Wed, Aug 14, 2019 - Page 2 News List

Improved diets could help in children with ADHD

By Lin Chia-nan  /  Staff reporter

Research led by Academia Sinica has found that attention deficit hyperactivity disorder (ADHD) in children can be linked to allergies, anemia and lower concentration of serotonin in blood, meaning the condition might be improved through a more nutritious diet, the head researcher said yesterday.

About 5 to 7 percent of children in Taiwan are estimated to have the disorder, the Ministry of Health and Welfare said.

Previous ADHD studies often focused on its relation to single and “irreversible” factors, such as hereditary or pregnancy problems, while the team is one of the very few to have examined its association with comorbidities, Pan Wen-harn (潘文涵), a distinguished research fellow at Academia Sinica’s Institute of Biomedical Science, told a news conference in Taipei.

As project leader, Pan brought together researchers and physicians from four universities over the past five years to compare the allergic symptoms, diet profiles, serotonin levels, blood cells, immunoglobulin E (IgE) and biochemical testing results of 216 elementary school students diagnosed with ADHD and 216 other children without the disorder, but similar in terms of age, sex, height and weight, from 31 schools in Taiwan.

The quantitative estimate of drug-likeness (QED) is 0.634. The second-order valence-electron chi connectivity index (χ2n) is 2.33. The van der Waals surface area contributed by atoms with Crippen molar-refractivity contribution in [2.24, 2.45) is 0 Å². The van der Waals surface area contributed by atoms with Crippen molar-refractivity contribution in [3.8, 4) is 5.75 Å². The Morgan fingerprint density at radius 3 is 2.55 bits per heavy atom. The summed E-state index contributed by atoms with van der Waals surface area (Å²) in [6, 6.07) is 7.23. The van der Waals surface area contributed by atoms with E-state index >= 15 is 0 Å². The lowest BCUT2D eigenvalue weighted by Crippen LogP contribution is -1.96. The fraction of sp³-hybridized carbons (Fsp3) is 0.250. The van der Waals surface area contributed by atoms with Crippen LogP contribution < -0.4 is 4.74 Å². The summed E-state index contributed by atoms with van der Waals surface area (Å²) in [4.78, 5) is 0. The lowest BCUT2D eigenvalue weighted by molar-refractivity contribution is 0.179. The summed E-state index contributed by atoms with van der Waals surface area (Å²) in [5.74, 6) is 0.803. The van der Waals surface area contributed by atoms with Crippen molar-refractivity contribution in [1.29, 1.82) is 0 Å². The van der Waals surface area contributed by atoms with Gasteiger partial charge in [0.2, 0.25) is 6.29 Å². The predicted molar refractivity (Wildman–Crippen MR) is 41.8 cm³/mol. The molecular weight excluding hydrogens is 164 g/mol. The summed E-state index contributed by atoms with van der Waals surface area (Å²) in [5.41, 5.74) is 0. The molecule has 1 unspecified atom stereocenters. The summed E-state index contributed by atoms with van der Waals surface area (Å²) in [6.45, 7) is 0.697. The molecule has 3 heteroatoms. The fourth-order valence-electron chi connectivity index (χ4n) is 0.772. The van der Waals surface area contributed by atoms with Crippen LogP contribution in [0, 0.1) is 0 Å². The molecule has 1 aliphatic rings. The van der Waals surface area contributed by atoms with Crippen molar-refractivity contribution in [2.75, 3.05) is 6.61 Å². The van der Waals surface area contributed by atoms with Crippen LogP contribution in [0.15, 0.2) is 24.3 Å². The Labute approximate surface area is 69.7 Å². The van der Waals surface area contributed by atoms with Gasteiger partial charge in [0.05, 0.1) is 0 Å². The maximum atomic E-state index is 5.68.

Those with ADHD were found to have lower levels of serotonin, vitamins B12 and B6, folate and ferritin concentration in blood, but higher levels of IgE and eosinophil, among other abnormalities, she said.

The team also established the connection between ADHD and allergic symptoms, such as rhinitis and eczema, she said.

Parents should check if their ADHD children have allergies or anemia and help them consume more nutritional and anti-inflammatory foods, such as fruits, vegetables, whole grains and better sources of protein, Pan said.

Such children should avoid grilled, fried and sweetened foods to alleviate their allergies and ADHD symptoms, she added.

By highlighting the impact of dietary and environmental factors, she hopes to identify ways to better understand ADHD, even though her theory has been rejected by some established journals, Pan said.

The results of the team’s work were detailed in two papers published in Scientific Reports in July last year and the Journal of Clinical Medicine in May.

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